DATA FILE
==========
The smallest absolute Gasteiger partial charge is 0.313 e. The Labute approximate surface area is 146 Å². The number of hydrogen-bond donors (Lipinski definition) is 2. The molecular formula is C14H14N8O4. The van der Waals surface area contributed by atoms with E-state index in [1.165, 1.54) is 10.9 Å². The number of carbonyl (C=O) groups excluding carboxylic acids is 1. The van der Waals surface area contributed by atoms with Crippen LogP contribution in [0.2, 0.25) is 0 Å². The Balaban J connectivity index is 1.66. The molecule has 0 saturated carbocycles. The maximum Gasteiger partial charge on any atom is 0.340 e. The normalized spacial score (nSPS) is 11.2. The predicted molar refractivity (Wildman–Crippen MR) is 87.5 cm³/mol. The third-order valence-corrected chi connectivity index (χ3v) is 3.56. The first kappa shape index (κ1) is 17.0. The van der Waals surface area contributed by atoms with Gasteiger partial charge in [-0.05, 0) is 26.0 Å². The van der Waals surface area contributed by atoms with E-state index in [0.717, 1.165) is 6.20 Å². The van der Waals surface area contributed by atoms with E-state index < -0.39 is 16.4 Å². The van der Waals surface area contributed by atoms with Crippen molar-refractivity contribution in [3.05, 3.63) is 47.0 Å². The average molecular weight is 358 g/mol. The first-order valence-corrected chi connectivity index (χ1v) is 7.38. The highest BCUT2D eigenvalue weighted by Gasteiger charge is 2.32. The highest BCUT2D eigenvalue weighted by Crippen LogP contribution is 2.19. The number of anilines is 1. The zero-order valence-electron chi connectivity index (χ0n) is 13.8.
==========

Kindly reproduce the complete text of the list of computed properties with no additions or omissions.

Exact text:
The smallest absolute Gasteiger partial charge is 0.313 e. The Labute approximate surface area is 146 Å². The number of hydrogen-bond donors (Lipinski definition) is 2. The molecular formula is C14H14N8O4. The van der Waals surface area contributed by atoms with E-state index in [1.165, 1.54) is 10.9 Å². The number of carbonyl (C=O) groups excluding carboxylic acids is 1. The van der Waals surface area contributed by atoms with Crippen LogP contribution in [0.2, 0.25) is 0 Å². The Balaban J connectivity index is 1.66. The molecule has 0 saturated carbocycles. The maximum Gasteiger partial charge on any atom is 0.340 e. The normalized spacial score (nSPS) is 11.2. The predicted molar refractivity (Wildman–Crippen MR) is 87.5 cm³/mol. The third-order valence-corrected chi connectivity index (χ3v) is 3.56. The first kappa shape index (κ1) is 17.0. The van der Waals surface area contributed by atoms with Gasteiger partial charge in [-0.05, 0) is 26.0 Å². The van der Waals surface area contributed by atoms with E-state index in [0.717, 1.165) is 6.20 Å². The van der Waals surface area contributed by atoms with E-state index < -0.39 is 16.4 Å². The van der Waals surface area contributed by atoms with Crippen molar-refractivity contribution in [3.05, 3.63) is 47.0 Å². The average molecular weight is 358 g/mol. The first-order valence-corrected chi connectivity index (χ1v) is 7.38. The highest BCUT2D eigenvalue weighted by Gasteiger charge is 2.32. The highest BCUT2D eigenvalue weighted by Crippen LogP contribution is 2.19. The number of anilines is 1. The zero-order valence-electron chi connectivity index (χ0n) is 13.8.